Human beings are nomadic creatures. For 99% of our existence as a species, anthropologists believe, we’ve been on the move. Some scientists have argued that a propensity for travel, novelty and adventure is actually encoded in our DNA. Either way, we don’t take well to confinement.
When the world shut down in March 2020, that's exactly what we got.
For many, the sudden inability to travel beyond our own neighbourhoods brought with it a very real, very natural sense of claustrophobia. But while obviously limiting our experience in some respects, it also opened up possibilities for experiencing the things around us in new, perhaps more intense ways that channel our nomadic impulse in directions we might never previously have thought to explore.
Too often - and not necessarily through any fault of our own - our engagement with our surroundings consists merely in getting from A to B and back again. At worst, the places we live can become little more than places we drive away from in the morning and back to at night. Even those of us who prefer to get around on foot tend to find ourselves treading the same familiar routes, consciously or unconsciously, day in, day out. “If you track your own path through a typical day,” writes Joseph Hart, “you’ll soon discover that your journey is habitual, that you’re slowly wearing a canyon through the same streets, the same sidewalks, day after day.”
Stepping even a short distance off our usual path, a familiar scene can be completely transformed. We notice slivers of green space we might not normally notice; nature persevering through the cracks in the asphalt; street art and graffiti, tags signifying whatever they signify (in most big cities, a single spray-painted symbol on a wall can instantly alter your understanding of a neighborhood and the tensions and power dynamics at work within it). By consciously seeking out new itineraries — footpaths, alleys, boardwalks and edgelands it might never have occurred to us to explore — we gain a new perspective on our surroundings.
It’s hardly a new idea. Think of Walter Benjamin’s flâneur, or Debord and his followers, for whom urban wandering can open up “a whole toy box full of playful, inventive strategies for exploring cities… anything that takes pedestrians off their predictable paths and jolts them into a new awareness of the urban landscape.” Parkour, l’art du déplacement — not walking per se, but an equally immersive form of self-propelled urban exploration — is similarly a way of reimagining the city free from the normal constraints of its physical architecture. Get on a skateboard or a bike and you’ll soon notice the cracks in the sidewalk, inclines and gradients and textures you never knew existed, unexpected obstacles, and a heightened awareness of the people (and machines) with whom you share your social space.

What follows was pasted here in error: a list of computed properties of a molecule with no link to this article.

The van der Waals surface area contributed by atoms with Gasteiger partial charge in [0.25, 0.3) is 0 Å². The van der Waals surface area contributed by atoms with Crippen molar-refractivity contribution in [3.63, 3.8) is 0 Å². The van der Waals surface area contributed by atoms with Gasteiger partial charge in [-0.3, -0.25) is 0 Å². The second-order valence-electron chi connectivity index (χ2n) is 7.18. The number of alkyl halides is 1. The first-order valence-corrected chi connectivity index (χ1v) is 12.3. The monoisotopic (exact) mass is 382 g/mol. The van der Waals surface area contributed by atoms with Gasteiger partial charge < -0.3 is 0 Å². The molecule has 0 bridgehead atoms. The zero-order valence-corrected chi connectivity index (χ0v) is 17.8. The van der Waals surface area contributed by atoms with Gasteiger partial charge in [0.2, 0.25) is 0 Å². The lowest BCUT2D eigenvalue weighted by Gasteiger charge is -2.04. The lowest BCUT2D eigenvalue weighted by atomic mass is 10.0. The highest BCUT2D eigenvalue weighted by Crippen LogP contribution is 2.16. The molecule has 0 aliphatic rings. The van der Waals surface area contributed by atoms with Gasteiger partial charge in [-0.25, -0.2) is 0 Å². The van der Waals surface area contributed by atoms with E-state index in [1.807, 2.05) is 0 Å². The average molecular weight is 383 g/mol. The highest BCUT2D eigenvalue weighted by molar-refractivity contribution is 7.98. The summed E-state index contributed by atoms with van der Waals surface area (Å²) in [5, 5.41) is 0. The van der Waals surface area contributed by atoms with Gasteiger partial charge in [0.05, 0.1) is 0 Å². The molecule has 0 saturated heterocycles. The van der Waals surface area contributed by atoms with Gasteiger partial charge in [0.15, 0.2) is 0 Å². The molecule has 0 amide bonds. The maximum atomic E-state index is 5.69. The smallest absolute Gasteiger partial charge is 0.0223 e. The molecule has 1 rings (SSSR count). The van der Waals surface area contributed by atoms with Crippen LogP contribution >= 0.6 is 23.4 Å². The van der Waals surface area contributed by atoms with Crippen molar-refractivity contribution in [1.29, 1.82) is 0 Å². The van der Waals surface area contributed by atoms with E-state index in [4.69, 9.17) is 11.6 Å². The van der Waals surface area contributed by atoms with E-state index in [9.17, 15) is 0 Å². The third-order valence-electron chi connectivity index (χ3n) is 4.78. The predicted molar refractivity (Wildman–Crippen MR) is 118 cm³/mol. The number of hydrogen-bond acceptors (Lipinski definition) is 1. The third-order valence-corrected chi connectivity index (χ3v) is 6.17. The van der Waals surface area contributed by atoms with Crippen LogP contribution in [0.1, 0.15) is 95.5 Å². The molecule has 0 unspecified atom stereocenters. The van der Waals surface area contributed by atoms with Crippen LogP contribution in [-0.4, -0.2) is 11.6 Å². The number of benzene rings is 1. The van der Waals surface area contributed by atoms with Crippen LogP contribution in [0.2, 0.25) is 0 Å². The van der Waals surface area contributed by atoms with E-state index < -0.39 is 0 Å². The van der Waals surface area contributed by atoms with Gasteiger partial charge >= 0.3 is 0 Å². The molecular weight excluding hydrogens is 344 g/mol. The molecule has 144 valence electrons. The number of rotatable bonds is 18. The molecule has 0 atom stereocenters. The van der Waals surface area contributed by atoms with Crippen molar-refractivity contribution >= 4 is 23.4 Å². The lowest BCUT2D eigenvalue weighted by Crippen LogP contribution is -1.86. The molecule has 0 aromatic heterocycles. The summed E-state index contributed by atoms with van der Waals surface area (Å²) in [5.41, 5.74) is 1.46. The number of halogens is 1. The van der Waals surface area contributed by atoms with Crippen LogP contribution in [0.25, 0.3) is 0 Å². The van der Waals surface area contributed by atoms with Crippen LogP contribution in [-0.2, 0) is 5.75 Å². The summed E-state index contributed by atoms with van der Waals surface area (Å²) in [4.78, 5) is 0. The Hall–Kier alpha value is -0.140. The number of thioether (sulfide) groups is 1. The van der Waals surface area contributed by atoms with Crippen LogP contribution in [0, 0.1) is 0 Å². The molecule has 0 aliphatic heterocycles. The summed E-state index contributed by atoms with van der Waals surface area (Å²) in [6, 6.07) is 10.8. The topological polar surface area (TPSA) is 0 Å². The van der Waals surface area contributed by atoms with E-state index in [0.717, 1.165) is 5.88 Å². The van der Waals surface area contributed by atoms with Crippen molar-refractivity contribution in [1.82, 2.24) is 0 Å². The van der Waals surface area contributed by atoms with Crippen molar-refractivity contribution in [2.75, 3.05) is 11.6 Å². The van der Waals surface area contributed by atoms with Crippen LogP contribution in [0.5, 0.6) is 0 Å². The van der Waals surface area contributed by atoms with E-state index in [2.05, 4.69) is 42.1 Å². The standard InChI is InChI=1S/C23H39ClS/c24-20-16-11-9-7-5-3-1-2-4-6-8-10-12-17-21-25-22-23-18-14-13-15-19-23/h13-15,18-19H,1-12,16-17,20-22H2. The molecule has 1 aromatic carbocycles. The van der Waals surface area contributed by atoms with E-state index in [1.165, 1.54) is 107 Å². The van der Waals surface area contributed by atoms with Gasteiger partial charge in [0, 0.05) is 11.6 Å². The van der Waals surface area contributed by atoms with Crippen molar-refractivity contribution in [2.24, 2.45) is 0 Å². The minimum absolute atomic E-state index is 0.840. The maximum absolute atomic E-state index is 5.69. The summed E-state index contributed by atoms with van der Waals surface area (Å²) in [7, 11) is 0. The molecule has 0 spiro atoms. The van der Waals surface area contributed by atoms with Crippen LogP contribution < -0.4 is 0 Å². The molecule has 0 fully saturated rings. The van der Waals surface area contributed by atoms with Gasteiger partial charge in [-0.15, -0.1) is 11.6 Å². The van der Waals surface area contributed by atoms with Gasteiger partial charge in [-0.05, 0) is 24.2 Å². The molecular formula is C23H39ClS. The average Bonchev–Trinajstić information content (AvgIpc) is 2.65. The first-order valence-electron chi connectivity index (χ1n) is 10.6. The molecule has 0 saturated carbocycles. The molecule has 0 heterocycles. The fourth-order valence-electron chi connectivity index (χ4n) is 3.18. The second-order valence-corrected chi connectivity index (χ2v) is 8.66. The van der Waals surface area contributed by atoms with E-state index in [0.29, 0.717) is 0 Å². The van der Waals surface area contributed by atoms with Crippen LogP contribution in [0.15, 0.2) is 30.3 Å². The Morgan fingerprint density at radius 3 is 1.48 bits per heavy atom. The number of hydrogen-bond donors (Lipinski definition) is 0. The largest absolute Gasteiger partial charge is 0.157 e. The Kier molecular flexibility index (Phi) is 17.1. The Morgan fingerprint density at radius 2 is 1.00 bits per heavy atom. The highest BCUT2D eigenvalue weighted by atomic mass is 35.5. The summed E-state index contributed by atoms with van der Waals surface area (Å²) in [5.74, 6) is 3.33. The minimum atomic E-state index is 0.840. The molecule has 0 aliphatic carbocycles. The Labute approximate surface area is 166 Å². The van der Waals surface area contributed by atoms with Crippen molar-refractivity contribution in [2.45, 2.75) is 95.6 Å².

Any opportunity to disrupt the predictable linearity of our everyday routines is an opportunity we should embrace, as far as I’m concerned, if only for the sake of our own sanity — even the unwelcome ones. Sometimes these moments of upheaval yield new insights, helping us see things normally obscured to us by the tyranny of habit and the atrophying of the imagination it engenders.
We humans have a tendency to see the world through the lens of what Henri Bergson called ‘habit-memory’ — our automatic reflex to make use of the ‘ready-made’ and to fall back into mechanical repetition of the same actions and ideas. Learning to listen to our imagination and to understand the places we live in a more intimate way can tune us into the detail and complexity of the world around us that often get lost in our propensity for abstract thinking and the simplification of the world it entails.
As Wendell Berry writes: “Global thinking can only do to the globe what a space satellite does to it: reduce it, make a bauble of it. Look at one of those photographs of half the earth taken from outer space, and see if you recognize your neighborhood. If you want to see where you are, you will have to get out of your space vehicle, out of your car, off your horse, and walk over the ground. On foot you will find that the earth is still satisfyingly large, and full of beguiling nooks and crannies.”
‘Think global, act local’ has been a well-worn mantra of activist politics for years. But it’s not possible to “act local” without first having learned to think local. With our minds too often now preoccupied with planetary-scale issues, this is something we’re forgetting how to do.
The details of everyday existence that become apparent simply by looking more closely and deliberately around one’s own neighbourhood reveal things that can be neither seen nor understood by abstract “global” thought. Numbers and statistics can only tell you so much. A couple of spray-painted letters on a wall can tell you a lot more.
Getting out and about on foot — to paraphrase Edward Abbey — makes the world a much larger place, and thus a more interesting one. It also gives us time — time to ‘see where we are’, as Berry puts it; to notice details normally no less invisible to us ‘foot people’ on our daily rounds than to the motorised commuters on theirs.
Getting from A to B is all well and good, but there are spaces in between, as mundane and seemingly unremarkable as they might be. By seeking out new itineraries, getting to know these places, and actively engaging with our surroundings, we can find meaning even in the most ordinary of things, and in so doing, step outside the confinement of our taken-for-granted notions of the world we inhabit.
About the Creator
Freelance editor, writer and translator. Policy analyst at a nonprofit think tank based in Southern California, mainly working on environment and sustainability issues. I sometimes write things, usually about nature and the outdoors.